Celebrate the end of winter with the Fur Rondy festival

Fur Rendezvous, better known as Fur Rondy, is an annual winter tradition in Alaska since 1935. What began as a three-day sporting event has evolved into a full-blown, internationally-known 10-day festival.

The carnival at Fur Rendezvous is filled with rides, games and food in downtown Anchorage from Feb. 28–March 8. Photo courtesy of furrondy.net.

“[Fur Rondy] is a community celebration, by the community, celebrating our heritage and the end of winter,” executive director John McCleary said. “It is also a celebration of family fun.”

The 2020 Fur Rondy event marks the festival’s 85th anniversary. Since its debut, Fur Rondy has become the largest winter festival in Alaska, according to Fur Rondy’s official website, furrondy.net. This year’s events will take place from Feb. 28-March 8.

Many of the event’s activities have been part of the festival for over 20 years. The blanket toss, an Alaska Native tradition, joined the festival in 1950. Anyone is welcome to participate in this year’s toss on Feb. 29 from 4-5:30 p.m. at Third and E Street.

In 1946, the World Championship Sled Dog race became an integral part of the event, according to Fur Rondy’s website. Everyone is welcome to attend the free event and watch as the mushing teams race by.

The Fur Rondy Running with the Reindeer event will be on Mar. 7th this year. Photo courtesy of furrondy.net

The internationally-acclaimed Running of the Reindeer event is starting its 13th year of raising money for Toys for Tots, a non-profit organization that distributes Christmas toys to children whose families cannot afford them. Event-goers can run alongside Alaska reindeer in four herd categories: guys, gals, couples or tourists. The event will take place on March 7 on Fourth Avenue between H and D Street. Racers must be at least 18 years old and are required to sign waivers. A $30 per person entry fee is charged to run, while watching is free.

The Alaska State Snow Sculpture Championship is another popular event where artists of varying skills created sculptures from blocks of compressed snow. Winners of the championship go to the U.S. National Snow Sculpting Championship and compete as Alaska’s team.

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Numerous other more recent events have become staples of the winter festival as well, such as the Snowshoe Softball Tournament, AT&T’s Fireworks Extravaganza, the Jim Bean Jam and the Frostbite Footrace and Costume Fun Run. Fur Rondy event-goers can also enjoy carnivals, parades, concerts, races and winter games.

Of the around 50 events that take place during the Fur Rondy festival, 30 are put on by the company itself, according to McCleary, while the remaining events are hosted by the community. Thirty-eight different community and non-profit organizations, such as the American Cancer Society, the American Legion Post 28, the Boy Scouts and the Miss Alaska Scholarship Program, also host events to raise money for their causes.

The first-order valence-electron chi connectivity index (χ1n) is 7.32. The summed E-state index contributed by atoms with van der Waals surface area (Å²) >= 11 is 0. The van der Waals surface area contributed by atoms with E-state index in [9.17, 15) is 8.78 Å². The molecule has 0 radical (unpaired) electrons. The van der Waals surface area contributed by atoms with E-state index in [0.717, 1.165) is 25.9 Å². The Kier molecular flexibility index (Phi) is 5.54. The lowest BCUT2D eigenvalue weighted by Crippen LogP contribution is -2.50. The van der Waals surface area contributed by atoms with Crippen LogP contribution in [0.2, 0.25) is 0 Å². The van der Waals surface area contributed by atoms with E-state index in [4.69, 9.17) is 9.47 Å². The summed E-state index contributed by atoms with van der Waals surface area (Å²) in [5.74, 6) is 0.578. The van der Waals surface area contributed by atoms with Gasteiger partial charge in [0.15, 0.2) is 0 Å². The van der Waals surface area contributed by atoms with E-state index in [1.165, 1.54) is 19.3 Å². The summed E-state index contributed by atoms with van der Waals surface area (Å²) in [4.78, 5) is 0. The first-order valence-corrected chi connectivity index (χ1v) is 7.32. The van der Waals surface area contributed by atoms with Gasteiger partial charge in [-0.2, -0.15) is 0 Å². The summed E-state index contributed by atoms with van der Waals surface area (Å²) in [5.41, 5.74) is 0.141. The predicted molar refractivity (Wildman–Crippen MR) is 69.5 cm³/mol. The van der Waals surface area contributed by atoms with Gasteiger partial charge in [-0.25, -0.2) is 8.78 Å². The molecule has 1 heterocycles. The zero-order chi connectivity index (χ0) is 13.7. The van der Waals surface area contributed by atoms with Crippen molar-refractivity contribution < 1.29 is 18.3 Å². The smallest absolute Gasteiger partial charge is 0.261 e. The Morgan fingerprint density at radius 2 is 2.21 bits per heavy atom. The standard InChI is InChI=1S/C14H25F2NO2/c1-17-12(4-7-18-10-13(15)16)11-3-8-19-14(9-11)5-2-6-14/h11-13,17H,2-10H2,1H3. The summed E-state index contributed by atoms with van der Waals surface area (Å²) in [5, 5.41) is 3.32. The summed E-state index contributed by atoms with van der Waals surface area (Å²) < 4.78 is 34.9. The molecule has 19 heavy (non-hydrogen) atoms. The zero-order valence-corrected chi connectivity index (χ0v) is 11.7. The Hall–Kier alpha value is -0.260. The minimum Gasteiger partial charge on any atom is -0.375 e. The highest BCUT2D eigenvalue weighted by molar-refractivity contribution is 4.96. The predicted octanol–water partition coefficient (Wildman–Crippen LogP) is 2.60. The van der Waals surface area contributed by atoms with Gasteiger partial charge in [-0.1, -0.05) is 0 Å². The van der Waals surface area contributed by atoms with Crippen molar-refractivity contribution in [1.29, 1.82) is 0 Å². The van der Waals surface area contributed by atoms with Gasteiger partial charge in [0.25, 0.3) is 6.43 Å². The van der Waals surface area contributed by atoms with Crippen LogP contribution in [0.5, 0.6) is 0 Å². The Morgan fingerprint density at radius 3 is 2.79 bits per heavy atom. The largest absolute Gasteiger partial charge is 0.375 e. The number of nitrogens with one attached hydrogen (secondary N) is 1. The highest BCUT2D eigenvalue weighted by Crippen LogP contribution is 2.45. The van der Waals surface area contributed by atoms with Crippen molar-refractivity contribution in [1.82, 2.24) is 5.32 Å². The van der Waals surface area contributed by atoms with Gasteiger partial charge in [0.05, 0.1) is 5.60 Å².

“We not only provide a festival, [but] we provide an economic impact,” McCleary said. “Our goal is to create an impact, whether it’s inviting local, state or international visitors to our community.”

Mushing teams will be racing during the Fur Rondy World Championship Sled Dog races. Photo courtesy of furrondy.net.

Last year, Fur Rondy donated $13,000 to Toy for Tots. The Miners and Trappers ball, a Rondy tradition that will be celebrating its 70th anniversary at this year’s festival, serves as a Lions Club fundraiser and has raised millions of dollars for local charities, according to Fur Rondy’s website.

UAA’s Engineering Club will present the Fur Rondy outhouse races during this year’s festival. In lieu of the 94 hours on average a person spends on the loo, Fur Rondy hosts a race that requires teams to build an outhouse on a set of skis and race each other to the finish line. Groups can register on the Fur Rondy website by Feb. 22 for a chance to win trophies and cash prizes during the race on Feb. 29 at Fourth Avenue and E Street.

“Why not have the new generation of Rondy-goers and students who have never heard of a great winter festival be part of [Fur Rondy]?” McCleary said.

UAA freshman business management major Roy Franklin is taking part in the Fur Rondy Amateur Photo Contest this year. Franklin submitted 10 photos in hopes of having his pictures displayed at the Midtown Mall during the festival. Registration for the contest ended on Jan. 31.

“I think it’s a cool thing they put on,” Franklin said. “I’m excited to share my photos with the community and get my stuff out there.”

McCleary invites UAA students and faculty to join the March 8 family skate at Westchester Lagoon to enjoy music and “show the green and gold.”

For more information on events and activities, visit furrondy.net or check the Anchorage Daily News for the Fur Rendezvous festival guide.

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